Newmarket station (MBTA)

From Wikipedia, the free encyclopedia
Jump to navigation Jump to search

Newmarket station, looking inbound, July 2013.JPG
The newly-opened station in July 2013
LocationMassachusetts Avenue and Newmarket Square
Boston, Massachusetts
Coordinates42°19′38″N 71°03′57″W / 42.3271°N 71.0659°W / 42.3271; -71.0659Coordinates: 42°19′38″N 71°03′57″W / 42.3271°N 71.0659°W / 42.3271; -71.0659
Owned byMBTA
Platforms2 side platforms
ConnectionsBus transport MBTA Bus: 8, 10, 16, CT3
Bicycle facilities20 spaces
Disabled accessYes
Other information
Fare zone1A
OpenedJuly 1, 2013[1][2]
Passengers (2016)72 (weekday average boardings)[3]
Preceding station MBTA.svg MBTA Following station
Uphams Corner
toward Readville
Fairmount Line South Station
Uphams Corner Franklin Line
limited service

Newmarket is an MBTA Commuter Rail station in Boston, Massachusetts. It serves the Fairmount Line and has limited service on the Franklin Line. It is located off Massachusetts Avenue at Newmarket Square in the Dorchester neighborhood. The station has two 800-foot high-level platforms and sloping walkways connecting it to Massachusetts Avenue.[4] Originally planned to be in service in 2011, it opened on July 1, 2013, along with Four Corners/Geneva station.[1]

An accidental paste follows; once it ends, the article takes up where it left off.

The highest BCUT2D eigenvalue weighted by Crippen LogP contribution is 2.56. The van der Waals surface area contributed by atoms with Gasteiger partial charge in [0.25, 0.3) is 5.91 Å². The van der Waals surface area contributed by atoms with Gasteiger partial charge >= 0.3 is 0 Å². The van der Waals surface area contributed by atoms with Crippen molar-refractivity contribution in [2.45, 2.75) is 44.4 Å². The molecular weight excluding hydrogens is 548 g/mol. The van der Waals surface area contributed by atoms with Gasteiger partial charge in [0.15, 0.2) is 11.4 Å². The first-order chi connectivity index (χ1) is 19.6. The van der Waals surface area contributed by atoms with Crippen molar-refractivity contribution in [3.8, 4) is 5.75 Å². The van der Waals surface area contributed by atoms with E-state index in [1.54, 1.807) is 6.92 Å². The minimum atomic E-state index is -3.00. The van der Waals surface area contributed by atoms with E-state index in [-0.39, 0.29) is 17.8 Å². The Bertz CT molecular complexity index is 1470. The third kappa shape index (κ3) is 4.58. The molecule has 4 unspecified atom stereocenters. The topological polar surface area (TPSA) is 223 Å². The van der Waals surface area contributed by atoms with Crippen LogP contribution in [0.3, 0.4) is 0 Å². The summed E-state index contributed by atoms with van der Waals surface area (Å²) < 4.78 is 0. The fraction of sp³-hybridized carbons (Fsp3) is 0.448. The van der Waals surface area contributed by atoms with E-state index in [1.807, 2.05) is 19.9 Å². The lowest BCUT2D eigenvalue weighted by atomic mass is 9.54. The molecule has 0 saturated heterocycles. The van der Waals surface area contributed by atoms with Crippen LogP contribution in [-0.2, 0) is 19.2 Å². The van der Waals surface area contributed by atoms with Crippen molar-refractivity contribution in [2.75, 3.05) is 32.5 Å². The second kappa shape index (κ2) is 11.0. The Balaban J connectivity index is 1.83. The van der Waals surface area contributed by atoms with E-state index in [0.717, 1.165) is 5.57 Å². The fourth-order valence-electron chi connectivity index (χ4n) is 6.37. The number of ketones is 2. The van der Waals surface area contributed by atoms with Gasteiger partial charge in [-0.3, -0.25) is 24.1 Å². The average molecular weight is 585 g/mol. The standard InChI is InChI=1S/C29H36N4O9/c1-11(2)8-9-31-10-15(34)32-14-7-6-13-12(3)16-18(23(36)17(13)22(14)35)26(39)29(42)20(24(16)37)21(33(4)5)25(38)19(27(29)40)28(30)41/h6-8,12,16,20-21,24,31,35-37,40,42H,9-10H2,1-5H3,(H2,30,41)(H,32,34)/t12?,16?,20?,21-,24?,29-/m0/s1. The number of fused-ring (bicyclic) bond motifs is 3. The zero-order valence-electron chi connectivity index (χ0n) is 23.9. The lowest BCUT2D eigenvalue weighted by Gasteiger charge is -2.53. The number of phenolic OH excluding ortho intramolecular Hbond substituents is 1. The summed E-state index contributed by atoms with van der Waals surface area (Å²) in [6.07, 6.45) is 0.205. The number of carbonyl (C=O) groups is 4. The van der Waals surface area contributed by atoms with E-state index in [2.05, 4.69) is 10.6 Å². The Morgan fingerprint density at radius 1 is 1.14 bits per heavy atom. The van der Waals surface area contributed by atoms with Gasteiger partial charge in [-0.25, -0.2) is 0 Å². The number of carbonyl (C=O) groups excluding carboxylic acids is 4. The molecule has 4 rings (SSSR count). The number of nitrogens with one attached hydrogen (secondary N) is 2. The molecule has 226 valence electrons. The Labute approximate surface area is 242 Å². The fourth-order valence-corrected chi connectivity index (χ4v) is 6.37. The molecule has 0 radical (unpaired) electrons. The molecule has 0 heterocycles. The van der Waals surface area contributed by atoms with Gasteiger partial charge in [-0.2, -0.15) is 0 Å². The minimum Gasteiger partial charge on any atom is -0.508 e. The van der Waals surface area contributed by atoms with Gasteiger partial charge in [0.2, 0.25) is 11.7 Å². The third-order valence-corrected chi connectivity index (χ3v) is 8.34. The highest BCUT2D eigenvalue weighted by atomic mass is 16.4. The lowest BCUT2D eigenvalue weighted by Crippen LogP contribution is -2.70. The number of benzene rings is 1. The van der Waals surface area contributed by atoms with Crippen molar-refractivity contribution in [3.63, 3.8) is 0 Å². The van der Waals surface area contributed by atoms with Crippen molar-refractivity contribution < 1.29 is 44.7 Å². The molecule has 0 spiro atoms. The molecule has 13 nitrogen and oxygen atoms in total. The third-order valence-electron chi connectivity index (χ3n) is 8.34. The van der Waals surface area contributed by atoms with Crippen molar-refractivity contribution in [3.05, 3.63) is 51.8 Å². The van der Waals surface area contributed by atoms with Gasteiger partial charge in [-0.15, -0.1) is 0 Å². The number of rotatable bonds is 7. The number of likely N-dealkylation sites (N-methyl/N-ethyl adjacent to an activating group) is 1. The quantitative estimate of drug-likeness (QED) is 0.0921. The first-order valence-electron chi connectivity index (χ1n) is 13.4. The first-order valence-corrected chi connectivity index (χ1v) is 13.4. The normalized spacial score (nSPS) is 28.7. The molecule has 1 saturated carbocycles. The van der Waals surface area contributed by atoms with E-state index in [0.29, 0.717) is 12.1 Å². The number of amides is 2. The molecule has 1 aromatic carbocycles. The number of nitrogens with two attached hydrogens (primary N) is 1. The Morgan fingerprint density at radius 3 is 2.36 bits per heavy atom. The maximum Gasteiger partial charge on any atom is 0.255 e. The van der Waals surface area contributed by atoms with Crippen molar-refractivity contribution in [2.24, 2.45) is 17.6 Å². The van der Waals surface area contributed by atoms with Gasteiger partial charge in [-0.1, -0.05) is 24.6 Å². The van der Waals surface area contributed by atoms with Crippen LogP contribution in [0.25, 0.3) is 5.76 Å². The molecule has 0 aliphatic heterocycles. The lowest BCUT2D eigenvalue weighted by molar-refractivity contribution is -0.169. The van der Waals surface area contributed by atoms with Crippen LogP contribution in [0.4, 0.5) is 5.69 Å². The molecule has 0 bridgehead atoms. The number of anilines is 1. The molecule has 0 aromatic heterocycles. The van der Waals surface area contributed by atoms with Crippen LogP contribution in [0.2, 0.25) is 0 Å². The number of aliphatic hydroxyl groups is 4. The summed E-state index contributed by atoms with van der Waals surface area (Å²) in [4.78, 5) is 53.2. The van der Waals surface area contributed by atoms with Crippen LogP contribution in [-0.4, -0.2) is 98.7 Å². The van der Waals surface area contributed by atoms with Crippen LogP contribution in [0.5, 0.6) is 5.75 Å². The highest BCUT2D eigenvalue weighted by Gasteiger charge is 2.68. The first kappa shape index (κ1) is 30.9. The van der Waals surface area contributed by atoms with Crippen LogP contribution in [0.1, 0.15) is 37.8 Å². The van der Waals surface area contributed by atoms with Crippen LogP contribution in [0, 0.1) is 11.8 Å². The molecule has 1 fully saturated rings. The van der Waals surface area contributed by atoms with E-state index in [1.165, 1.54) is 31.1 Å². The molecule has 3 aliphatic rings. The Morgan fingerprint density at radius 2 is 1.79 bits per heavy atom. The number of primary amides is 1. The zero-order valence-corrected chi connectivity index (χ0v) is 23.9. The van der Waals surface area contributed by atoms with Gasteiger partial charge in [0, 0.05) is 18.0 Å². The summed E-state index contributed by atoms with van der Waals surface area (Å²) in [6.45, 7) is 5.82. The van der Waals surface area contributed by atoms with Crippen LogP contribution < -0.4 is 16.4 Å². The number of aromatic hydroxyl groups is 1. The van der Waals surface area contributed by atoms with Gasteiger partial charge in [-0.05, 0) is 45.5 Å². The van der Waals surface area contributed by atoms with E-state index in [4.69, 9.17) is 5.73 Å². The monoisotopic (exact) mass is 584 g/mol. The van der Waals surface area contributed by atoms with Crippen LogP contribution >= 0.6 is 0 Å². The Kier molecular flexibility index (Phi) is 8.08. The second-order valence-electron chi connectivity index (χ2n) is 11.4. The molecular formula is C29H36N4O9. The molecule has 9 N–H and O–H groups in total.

Outbound platform under construction in May 2012
The outbound platform under construction in December 2012

Previous service[edit]

Service on the Fairmount Line (as the Dorchester Branch of the Norfolk County Railroad and later the New York and New England Railroad and New York, New Haven and Hartford Railroad) began in 1855 and lasted until 1944. There were stations located in South Boston and at Dudley Street (now the site of Uphams Corner station) but not at Massachusetts Avenue.[5] Newmarket is thus the first railroad station located at the site. Temporary shuttle service resumed on the Fairmount Line in 1979 during Southwest Corridor construction, with stops at Uphams Corner, Morton Street, and Fairmount. The MBTA planned to drop the shuttle after service resumed on the Southwest Corridor in 1987, but the service was locally popular and the Fairmount Line became a permanent part of the system.

Improvement project[edit]

A plan called the Indigo Line was later advanced by community activists in which the line would add stations and more frequent service to closely resemble a conventional rapid transit line. The Indigo Line plan was not adopted, but elements of it were included when the Commonwealth of Massachusetts agreed in 2005 to make improvements on the Fairmount Line part of its legally binding commitment to mitigate increased air pollution from the Big Dig. Among the selected improvements in the Fairmount Line Improvements project were four new commuter rail stations on the line, including one at Massachusetts Avenue. The stations were originally to be completed by the end of 2011.[6]